The LMSR "New Lines" signalling system was introduced in 1932-3. Despite the name, it was actually found on two separate suburban lines in the London area. Both were owned by the LMSR, both were used by London Underground trains, and both saw an intensive service as a result.
The first such line runs from Camden to Watford Junction. In 1912-3 the LNWR (one of the LMSR's precursor) opened a third pair of tracks (hence the "New Lines") over this section to keep suburban services separate from the busy long-distance lines. For most of the length they paralleled the main line, but between Bushey and Watford Junction they swung to the west to serve Watford High Street. Between 1915 and 1917 the lines were electrified on the four rail system and the London Underground Bakerloo Line was extended on to it.
The other line runs from Bromley-by-Bow to Upminster. In 1858 the LTSR (another LMSR precursor) opened a line from Bow to Barking to meet its existing route to Tilbury and Southend, and in 1885 it built a cut-off between Barking and Pitsea via Upminster. In 1902 the Metropolitan District Railway, to become the District Line, was connected to it just west of Bromley-by-Bow station, with trains running as far as Upminster. In 1905 the line was electrified on the four-rail system to East Ham and the District service cut back to there, returning to Barking in 1908. In 1932 the line was quadrupled, electrification was extended to Upminster, and the new signalling installed on the new tracks.
In 1960 London Underground took over the electrified tracks from Bromley to Upminster and replaced the LMSR signalling with their own standard system. The signals on the New Lines were replaced by the British Rail standard 3-aspect system in 1988 as the old system had worn out.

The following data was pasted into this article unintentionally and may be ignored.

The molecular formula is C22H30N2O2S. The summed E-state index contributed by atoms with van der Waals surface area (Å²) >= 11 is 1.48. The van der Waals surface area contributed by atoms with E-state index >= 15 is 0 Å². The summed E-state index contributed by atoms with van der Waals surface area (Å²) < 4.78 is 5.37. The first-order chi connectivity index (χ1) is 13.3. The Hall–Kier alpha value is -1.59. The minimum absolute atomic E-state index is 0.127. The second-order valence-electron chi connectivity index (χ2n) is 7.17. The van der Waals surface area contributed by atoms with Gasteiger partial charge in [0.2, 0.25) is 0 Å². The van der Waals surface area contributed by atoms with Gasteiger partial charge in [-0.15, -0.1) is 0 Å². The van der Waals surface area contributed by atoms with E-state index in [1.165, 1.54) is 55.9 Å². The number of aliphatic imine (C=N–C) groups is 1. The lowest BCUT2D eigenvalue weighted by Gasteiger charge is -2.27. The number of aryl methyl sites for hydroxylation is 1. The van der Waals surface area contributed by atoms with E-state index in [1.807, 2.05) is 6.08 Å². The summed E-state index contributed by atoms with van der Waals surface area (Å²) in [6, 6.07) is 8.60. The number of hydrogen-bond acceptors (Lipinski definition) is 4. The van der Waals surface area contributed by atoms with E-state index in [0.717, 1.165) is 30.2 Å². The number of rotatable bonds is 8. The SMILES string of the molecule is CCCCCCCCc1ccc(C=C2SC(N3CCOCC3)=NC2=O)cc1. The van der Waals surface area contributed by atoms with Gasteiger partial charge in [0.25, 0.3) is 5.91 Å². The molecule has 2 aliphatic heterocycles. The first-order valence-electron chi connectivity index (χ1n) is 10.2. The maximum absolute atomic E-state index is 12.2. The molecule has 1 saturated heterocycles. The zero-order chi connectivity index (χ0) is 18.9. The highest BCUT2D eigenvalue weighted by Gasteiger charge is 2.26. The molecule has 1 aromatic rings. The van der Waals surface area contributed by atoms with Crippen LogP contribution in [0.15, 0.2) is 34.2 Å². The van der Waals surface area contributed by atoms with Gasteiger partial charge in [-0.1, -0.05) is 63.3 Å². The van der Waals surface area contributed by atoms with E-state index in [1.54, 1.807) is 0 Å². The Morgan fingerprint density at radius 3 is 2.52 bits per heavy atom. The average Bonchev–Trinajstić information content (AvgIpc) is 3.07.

The basic characteristics of the signalling system were:
On plain track there were two kinds of signals: stop signals and repeaters, with a repeater at braking distance before each stop signal. A stop signal showed green if the line was clear to the end of the overlap of the next signal (a section of track, typically 183 metres long, following the signal), and red otherwise. In the latter case, a second red light was shown below the first to indicate that it was a stop signal. When the stop signal was green the corresponding repeater was green, while when it was red the repeater was yellow. However, if there was a train between the repeater and the end of the overlap of its corresponding stop signal, the repeater showed red. To make it clear that it was a repeater (although trains should not normally be coming across these signals, because the previous stop signal would still be red) this also had a second red light below the main signal, but this time offset to the left. The second red light, in both cases, was called the "marker light".
As mentioned above, there was a need to recover from failures, which the design assumed were most likely to be track circuit failures. Therefore, when a train came to a stop signal showing red, after one minute - and if the overlap was clear - the train stop would lower and the marker light would change to a small yellow. The train could then proceed cautiously, with the driver looking out for obstructions or, of course, another train ahead of him. In this way the train could reach a repeater showing red. If so, the driver had to wait another minute, then sound the whistle and continue towards the stop signal (there were no train stops at repeaters).
The standard signal was a "searchlight" (a single lamp at the top changed colour by moving different lenses in front of it), so the signal aspects in normal operation were:
next stop signal is clear
next stop signal is red
|Stop for one minute|
As might be expected, the simple theoretical design didn't always work in practice. Here are some of the variations that might be found at various times and places.